These results suggest that JMJD1C may play a general role in promoting growth in myeloid leukemias, according to the researchers. "We are excited because this type of general phenomena is an ideal target for drug development," Roeder says.

There are already small molecules that inhibit this class of enzymes. "Our work will facilitate the development of selective inhibitors against JMJD1C, which is a highly promising therapeutic target for multiple types of leukemia," Roeder adds.

Wynne Parry | EurekAlert!

More articles from Life Sciences:

nachricht Molecular doorstop could be key to new tuberculosis drugs
20.03.2018 | Rockefeller University

nachricht Modified biomaterials self-assemble on temperature cues
20.03.2018 | Duke University

All articles from Life Sciences >>>

The most recent press releases about innovation >>>

Die letzten 5 Focus-News des innovations-reports im Überblick:

Im Focus: Mars' oceans formed early, possibly aided by massive volcanic eruptions

Oceans formed before Tharsis and evolved together, shaping climate history of Mars

A new scenario seeking to explain how Mars' putative oceans came and went over the last 4 billion years implies that the oceans formed several hundred million...

Im Focus: Tiny implants for cells are functional in vivo

For the first time, an interdisciplinary team from the University of Basel has succeeded in integrating artificial organelles into the cells of live zebrafish embryos. This innovative approach using artificial organelles as cellular implants offers new potential in treating a range of diseases, as the authors report in an article published in Nature Communications.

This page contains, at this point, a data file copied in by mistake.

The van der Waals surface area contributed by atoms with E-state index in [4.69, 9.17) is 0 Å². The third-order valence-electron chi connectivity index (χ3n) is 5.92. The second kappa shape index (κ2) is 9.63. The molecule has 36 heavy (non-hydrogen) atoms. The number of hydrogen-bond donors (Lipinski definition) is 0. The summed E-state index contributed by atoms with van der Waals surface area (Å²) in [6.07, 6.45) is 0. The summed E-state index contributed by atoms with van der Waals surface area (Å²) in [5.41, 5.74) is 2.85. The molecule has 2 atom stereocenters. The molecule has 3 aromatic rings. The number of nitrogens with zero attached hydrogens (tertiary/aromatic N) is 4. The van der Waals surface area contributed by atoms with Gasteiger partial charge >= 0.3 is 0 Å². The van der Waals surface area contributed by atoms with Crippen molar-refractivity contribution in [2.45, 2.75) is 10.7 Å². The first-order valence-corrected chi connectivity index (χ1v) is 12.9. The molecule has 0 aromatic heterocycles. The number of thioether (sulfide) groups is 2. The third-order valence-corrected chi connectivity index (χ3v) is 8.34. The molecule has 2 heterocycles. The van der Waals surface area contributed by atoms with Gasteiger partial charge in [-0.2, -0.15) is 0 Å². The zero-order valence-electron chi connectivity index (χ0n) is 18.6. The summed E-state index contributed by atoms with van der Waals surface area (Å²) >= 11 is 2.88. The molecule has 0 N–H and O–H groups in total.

In the cells of higher organisms, organelles such as the nucleus or mitochondria perform a range of complex functions necessary for life. In the networks of...

Im Focus: Locomotion control with photopigments

Researchers from Göttingen University discover additional function of opsins

Animal photoreceptors capture light with photopigments. Researchers from the University of Göttingen have now discovered that these photopigments fulfill an...

Im Focus: Surveying the Arctic: Tracking down carbon particles

Researchers embark on aerial campaign over Northeast Greenland

On 15 March, the AWI research aeroplane Polar 5 will depart for Greenland. Concentrating on the furthest northeast region of the island, an international team...

Im Focus: Unique Insights into the Antarctic Ice Shelf System

Data collected on ocean-ice interactions in the little-researched regions of the far south

The world’s second-largest ice shelf was the destination for a Polarstern expedition that ended in Punta Arenas, Chile on 14th March 2018. Oceanographers from...

All Focus news of the innovation-report >>>



Industry & Economy
Event News

Virtual reality conference comes to Reutlingen

19.03.2018 | Event News

Ultrafast Wireless and Chip Design at the DATE Conference in Dresden

16.03.2018 | Event News

International Tinnitus Conference of the Tinnitus Research Initiative in Regensburg

13.03.2018 | Event News

Latest News

Physicists made crystal lattice from polaritons

20.03.2018 | Physics and Astronomy

Mars' oceans formed early, possibly aided by massive volcanic eruptions

20.03.2018 | Physics and Astronomy

Thawing permafrost produces more methane than expected

20.03.2018 | Earth Sciences

Science & Research
Overview of more VideoLinks >>>